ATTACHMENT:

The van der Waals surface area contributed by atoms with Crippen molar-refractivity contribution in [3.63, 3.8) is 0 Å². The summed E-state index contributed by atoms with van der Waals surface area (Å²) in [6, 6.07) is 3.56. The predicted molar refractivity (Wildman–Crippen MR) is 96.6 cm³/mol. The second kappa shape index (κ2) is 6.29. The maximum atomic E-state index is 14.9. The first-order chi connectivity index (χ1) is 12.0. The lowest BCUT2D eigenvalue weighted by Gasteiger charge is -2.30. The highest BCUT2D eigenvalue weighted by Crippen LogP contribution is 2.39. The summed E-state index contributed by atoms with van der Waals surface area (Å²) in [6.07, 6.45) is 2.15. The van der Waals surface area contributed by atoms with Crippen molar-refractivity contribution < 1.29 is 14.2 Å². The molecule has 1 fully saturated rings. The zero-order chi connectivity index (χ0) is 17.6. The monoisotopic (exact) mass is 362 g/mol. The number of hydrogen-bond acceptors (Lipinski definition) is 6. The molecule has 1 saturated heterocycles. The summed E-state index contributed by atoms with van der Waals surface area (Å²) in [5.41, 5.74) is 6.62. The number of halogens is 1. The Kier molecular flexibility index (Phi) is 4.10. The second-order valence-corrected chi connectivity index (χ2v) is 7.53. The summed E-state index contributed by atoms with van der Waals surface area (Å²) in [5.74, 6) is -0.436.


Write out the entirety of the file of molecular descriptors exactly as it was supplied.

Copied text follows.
The van der Waals surface area contributed by atoms with Crippen molar-refractivity contribution in [3.63, 3.8) is 0 Å². The summed E-state index contributed by atoms with van der Waals surface area (Å²) in [6, 6.07) is 3.56. The predicted molar refractivity (Wildman–Crippen MR) is 96.6 cm³/mol. The second kappa shape index (κ2) is 6.29. The maximum atomic E-state index is 14.9. The first-order chi connectivity index (χ1) is 12.0. The lowest BCUT2D eigenvalue weighted by Gasteiger charge is -2.30. The highest BCUT2D eigenvalue weighted by Crippen LogP contribution is 2.39. The summed E-state index contributed by atoms with van der Waals surface area (Å²) in [6.07, 6.45) is 2.15. The van der Waals surface area contributed by atoms with Crippen molar-refractivity contribution < 1.29 is 14.2 Å². The molecule has 1 fully saturated rings. The zero-order chi connectivity index (χ0) is 17.6. The monoisotopic (exact) mass is 362 g/mol. The number of hydrogen-bond acceptors (Lipinski definition) is 6. The molecule has 1 saturated heterocycles. The summed E-state index contributed by atoms with van der Waals surface area (Å²) in [5.41, 5.74) is 6.62. The number of halogens is 1. The Kier molecular flexibility index (Phi) is 4.10. The second-order valence-corrected chi connectivity index (χ2v) is 7.53. The summed E-state index contributed by atoms with van der Waals surface area (Å²) in [5.74, 6) is -0.436.